With Michigan's diverse manufacturing and engineering talent pool and the current RPS, Pischea said he sees an opportunity for the state to be leader in the energy manufacturing sector.

"All (businesses) need is some kind of infrastructure and policy to take to investors," he said. "If the ballot initiative passes, the sector will boom."

Jeff Metts, president of Dowding Industries and owner of Eaton Rapids-based Astraeus Wind Energy, said there is a lot of opportunity for manufacturers in the alternative energy arena, but the industry just needs some up-front, short-term subsidies to get it to its feet.

"Right now the risk-reward profile is too great. First you have to go out and produce energy and create jobs and make a profit," he said. "You have to be successful before you get anything."

Metts said because of the RPS and Astraeus' wind energy technology, his company's foundry can compete with the Chinese.

"We can now machine a piece of metal for turbines that took 35 hours in (just) six hours," he said.

Despite some successes, Metts said the alternative energy market is still very risky because of the large investments involved in the projects and the continuing fight for the industry to gain traction. An alternative energy project can go belly-up in no time, he said.

"I feel like the politicians are asking, 'How do I get votes?' and not, 'How do I advance my state?' All the ingredients are really strong here. Are we going to get it done here? I don't know," he said.

Meanwhile, the state's electric utilities counter that they need market certainty to be able to make the long-term capital investments required for power generation facilities. They're also quick to claim that increasing the RPS places more of a burden on the state's ratepayers.

"Our position is, let's meet the 10 percent standard and fit that in with the rest of our portfolio first. Then we can have the discussion about increases," said Jeff Holyfield, spokesman for Consumers Energy. "I don't think anybody would say (RPS) is perfect, but it's doing what it was designed to do."

Holyfield said the state should try to avoid getting into the same situation as Germany and Spain – two countries that had heavily subsidized solar initiatives that were eventually reversed because they weren't cost-competitive.

In today's wholesale electric market, natural gas-fired power is essentially setting the benchmark, Holyfield said. Natural gas's increasing use is partially attributable to a warmer winter hurting demand and to fracking opening up previously untapped supplies and keeping inventory high.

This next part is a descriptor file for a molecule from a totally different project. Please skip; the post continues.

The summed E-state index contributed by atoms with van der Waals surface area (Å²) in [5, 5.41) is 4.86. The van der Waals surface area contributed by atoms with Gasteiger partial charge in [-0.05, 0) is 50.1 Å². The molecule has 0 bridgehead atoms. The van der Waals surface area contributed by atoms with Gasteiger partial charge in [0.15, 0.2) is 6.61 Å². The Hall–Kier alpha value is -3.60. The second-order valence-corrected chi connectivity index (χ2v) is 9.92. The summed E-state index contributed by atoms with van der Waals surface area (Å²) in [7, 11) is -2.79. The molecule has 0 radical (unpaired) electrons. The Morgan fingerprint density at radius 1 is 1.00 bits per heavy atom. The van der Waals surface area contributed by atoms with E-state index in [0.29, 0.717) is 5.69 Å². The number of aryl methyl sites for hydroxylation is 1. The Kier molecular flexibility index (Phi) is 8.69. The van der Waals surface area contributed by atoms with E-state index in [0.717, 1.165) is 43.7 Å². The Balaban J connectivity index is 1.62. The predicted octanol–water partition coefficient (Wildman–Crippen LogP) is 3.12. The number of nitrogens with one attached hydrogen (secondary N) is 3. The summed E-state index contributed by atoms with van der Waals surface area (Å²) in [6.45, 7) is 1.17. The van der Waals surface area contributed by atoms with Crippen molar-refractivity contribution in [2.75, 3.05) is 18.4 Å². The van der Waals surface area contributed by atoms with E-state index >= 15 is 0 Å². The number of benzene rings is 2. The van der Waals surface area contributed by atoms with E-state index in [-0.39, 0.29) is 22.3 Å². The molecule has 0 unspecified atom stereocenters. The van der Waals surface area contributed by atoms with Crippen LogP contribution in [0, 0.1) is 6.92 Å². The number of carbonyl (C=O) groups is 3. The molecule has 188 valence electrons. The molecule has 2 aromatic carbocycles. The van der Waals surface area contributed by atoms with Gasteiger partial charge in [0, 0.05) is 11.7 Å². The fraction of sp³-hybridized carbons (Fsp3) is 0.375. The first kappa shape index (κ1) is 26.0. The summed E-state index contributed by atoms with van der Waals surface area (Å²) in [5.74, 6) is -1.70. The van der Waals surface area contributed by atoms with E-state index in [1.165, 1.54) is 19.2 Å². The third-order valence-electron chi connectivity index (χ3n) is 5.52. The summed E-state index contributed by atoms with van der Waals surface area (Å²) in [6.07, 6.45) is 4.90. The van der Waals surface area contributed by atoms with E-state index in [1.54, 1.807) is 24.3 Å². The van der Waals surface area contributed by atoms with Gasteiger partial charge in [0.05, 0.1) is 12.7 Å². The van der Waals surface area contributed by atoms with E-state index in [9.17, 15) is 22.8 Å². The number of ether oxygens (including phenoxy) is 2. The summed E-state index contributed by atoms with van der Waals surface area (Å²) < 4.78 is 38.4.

Holyfield said because of the current low price of natural gas, Consumers has a few options depending on the final form of new environmental regulations and market fluctuation. He said, Consumers announced plans in December to mothball seven of its smaller, coal-fired facilities by 2015. Until then the utility has some decisions to make. Holyfield said installing more air quality control equipment to further reduce emissions to meet federal and state environmental regulations and continue to operate the units is one way to go. Another is converting the units to use natural gas instead of coal. Decommissioning the units or using combination of those options, depending on customer needs and the market are also options.

For the utility, which is required by law to ensure electric capacity, the incentive to invest in alternative energies is highly diminished, while market conditions inform the trend to convert facilities to natural gas-fired generating units.

Holyfield said Consumers is spending $1.6 billion at its five major coal-fired facilities for environmental equipment to further reduce emissions from those units. On the renewables side, Consumers' Lake Winds project broke ground last year. The project will add about 100 megawatts of renewable energy to the grid. Once the project comes online, Consumers' will be generating about eight percent of its energy from renewable sources, up from 5 percent currently.

"Rather than raising the RPS, we'll be better off if we invested more in energy efficiency programs," Holyfield said. "There is going to be a growing place for wind and other renewables in our portfolio, but what we keep hearing over and over is, 'I want reliability.' You can do a lot with wind and efficiency, but at the end of the day, the operating power needs to be there."

Read 1158 times Last modified on Thursday, 30 August 2012 23:28